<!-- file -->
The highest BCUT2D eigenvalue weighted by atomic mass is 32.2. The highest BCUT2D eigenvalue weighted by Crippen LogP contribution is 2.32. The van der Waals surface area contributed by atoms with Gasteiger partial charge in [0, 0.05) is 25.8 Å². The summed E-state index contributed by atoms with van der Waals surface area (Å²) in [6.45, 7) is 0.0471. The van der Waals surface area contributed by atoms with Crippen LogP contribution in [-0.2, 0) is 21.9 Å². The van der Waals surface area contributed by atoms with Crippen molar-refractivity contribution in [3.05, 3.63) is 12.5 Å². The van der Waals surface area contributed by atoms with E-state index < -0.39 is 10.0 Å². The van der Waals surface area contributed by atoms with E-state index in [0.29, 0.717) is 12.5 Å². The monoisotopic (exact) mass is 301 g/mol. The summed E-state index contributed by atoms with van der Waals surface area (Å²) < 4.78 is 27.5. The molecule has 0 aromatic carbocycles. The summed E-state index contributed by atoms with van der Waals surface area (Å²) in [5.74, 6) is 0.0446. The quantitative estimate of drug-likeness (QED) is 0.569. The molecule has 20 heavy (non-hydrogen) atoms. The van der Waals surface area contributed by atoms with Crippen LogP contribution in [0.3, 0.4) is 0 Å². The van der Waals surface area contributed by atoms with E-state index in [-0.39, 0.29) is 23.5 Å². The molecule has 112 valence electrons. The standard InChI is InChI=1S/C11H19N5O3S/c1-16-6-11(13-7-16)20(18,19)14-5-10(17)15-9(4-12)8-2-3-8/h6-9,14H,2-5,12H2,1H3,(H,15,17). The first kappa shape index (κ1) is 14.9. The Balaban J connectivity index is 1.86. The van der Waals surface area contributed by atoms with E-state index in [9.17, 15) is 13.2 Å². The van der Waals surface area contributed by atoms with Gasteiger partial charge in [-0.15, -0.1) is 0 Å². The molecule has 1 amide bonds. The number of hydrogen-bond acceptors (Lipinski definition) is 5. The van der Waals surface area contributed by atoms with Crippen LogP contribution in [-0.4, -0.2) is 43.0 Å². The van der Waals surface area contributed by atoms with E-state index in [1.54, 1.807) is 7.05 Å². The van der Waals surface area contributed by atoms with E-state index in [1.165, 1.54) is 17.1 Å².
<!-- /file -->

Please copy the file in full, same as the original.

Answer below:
The highest BCUT2D eigenvalue weighted by atomic mass is 32.2. The highest BCUT2D eigenvalue weighted by Crippen LogP contribution is 2.32. The van der Waals surface area contributed by atoms with Gasteiger partial charge in [0, 0.05) is 25.8 Å². The summed E-state index contributed by atoms with van der Waals surface area (Å²) in [6.45, 7) is 0.0471. The van der Waals surface area contributed by atoms with Crippen LogP contribution in [-0.2, 0) is 21.9 Å². The van der Waals surface area contributed by atoms with Crippen molar-refractivity contribution in [3.05, 3.63) is 12.5 Å². The van der Waals surface area contributed by atoms with E-state index < -0.39 is 10.0 Å². The van der Waals surface area contributed by atoms with E-state index in [0.29, 0.717) is 12.5 Å². The monoisotopic (exact) mass is 301 g/mol. The summed E-state index contributed by atoms with van der Waals surface area (Å²) < 4.78 is 27.5. The molecule has 0 aromatic carbocycles. The summed E-state index contributed by atoms with van der Waals surface area (Å²) in [5.74, 6) is 0.0446. The quantitative estimate of drug-likeness (QED) is 0.569. The molecule has 20 heavy (non-hydrogen) atoms. The van der Waals surface area contributed by atoms with Crippen LogP contribution in [0.3, 0.4) is 0 Å². The van der Waals surface area contributed by atoms with E-state index in [-0.39, 0.29) is 23.5 Å². The molecule has 112 valence electrons. The standard InChI is InChI=1S/C11H19N5O3S/c1-16-6-11(13-7-16)20(18,19)14-5-10(17)15-9(4-12)8-2-3-8/h6-9,14H,2-5,12H2,1H3,(H,15,17). The first kappa shape index (κ1) is 14.9. The Balaban J connectivity index is 1.86. The van der Waals surface area contributed by atoms with E-state index in [9.17, 15) is 13.2 Å². The van der Waals surface area contributed by atoms with Gasteiger partial charge in [-0.15, -0.1) is 0 Å². The molecule has 1 amide bonds. The number of hydrogen-bond acceptors (Lipinski definition) is 5. The van der Waals surface area contributed by atoms with Crippen LogP contribution in [-0.4, -0.2) is 43.0 Å². The van der Waals surface area contributed by atoms with E-state index in [1.54, 1.807) is 7.05 Å². The van der Waals surface area contributed by atoms with E-state index in [1.165, 1.54) is 17.1 Å².